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Buddhadharma : Fall 2007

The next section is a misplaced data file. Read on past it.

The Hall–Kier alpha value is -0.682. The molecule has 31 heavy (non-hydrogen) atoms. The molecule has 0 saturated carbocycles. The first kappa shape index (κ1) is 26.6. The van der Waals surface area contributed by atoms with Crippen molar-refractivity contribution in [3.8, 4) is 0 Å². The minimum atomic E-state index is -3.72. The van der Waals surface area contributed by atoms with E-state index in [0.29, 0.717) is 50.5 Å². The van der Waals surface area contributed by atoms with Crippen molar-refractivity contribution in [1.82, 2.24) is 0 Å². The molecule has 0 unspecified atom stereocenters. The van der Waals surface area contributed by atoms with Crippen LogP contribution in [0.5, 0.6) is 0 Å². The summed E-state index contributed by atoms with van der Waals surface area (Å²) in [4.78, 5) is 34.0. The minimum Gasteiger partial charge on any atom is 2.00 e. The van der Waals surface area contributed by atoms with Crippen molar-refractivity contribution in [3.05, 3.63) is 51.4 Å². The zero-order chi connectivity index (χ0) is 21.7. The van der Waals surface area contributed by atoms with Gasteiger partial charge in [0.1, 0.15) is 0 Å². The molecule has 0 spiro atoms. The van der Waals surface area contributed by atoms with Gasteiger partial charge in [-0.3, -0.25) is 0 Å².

buddhadharma| 39 |fall 2007 erners, they are symbols first and living presences a distant second, if at all. We live in reason-based modern societies, not the myth-based traditional cultures where these practices were originally developed. Some Westerners try to regard yidams as a living presence, but relatively few people are able to shed the cultural condition- ing of a reason-based society to the point that they can live in a mythic world in a healthy way. Instead of first visualizing the form, then incorporating the symbolism, and finally identifying with the deity, you may find it more effective to focus on the feeling or sense of being the deity and let the other aspects follow. While awake compassion is traditionally depicted as a white being with four arms (representing the four immeasurables of loving-kind- ness, compassion, joy, and equanimity), in deity practice one has chosen to com- mit to being awake compassion, not sim- ply to having a certain form. The deity, after all, is not the form. The deity is the actual expression of compassion and emptiness in life. Visualization of a symbolic form and precise performance of rituals are not the only way to connect deeply with awake compassion or other expressions of awake mind. By connecting first with the sense and feeling of being awake compassion or awake pride, we stop shifting from one personality shard to another. We stabilize personality and work from the inside out, letting the awake expression permeate our lives and everything we do. In this approach, the formal sadhana or method of practice is the training – the equivalent of hitting tennis balls against a wall or playing scales and studies on a piano or guitar. The actual practice is living our lives as the union of form and emptiness, feeling and emptiness, and awareness and emptiness that each deity expresses. The compassion at the heart of Bud- dhist practice is not just the compassion that arises from reflection on the suffer- ings of others, nor the more natural com- passion that arises when we see someone struggling with difficulties we know through our own experience; for these are, in the end, emotions. It is the unrestricted expression of direct awareness itself, an expression that arises because emptiness frees awareness from the restrictions of self, thought, and projection, frees it to respond to the imbalances that generate struggles and suffering in this world we experience, and frees it to respond in any appropriate way. Instead of first visualizing the form, then incorporating the symbolism, and finally identifying with the deity, you may find it more effective to focus on the feeling or sense of being the deity and let the other aspects follow. (#294)redtara(detail),collectionofrubinmuseumofartwww.rmanyc.org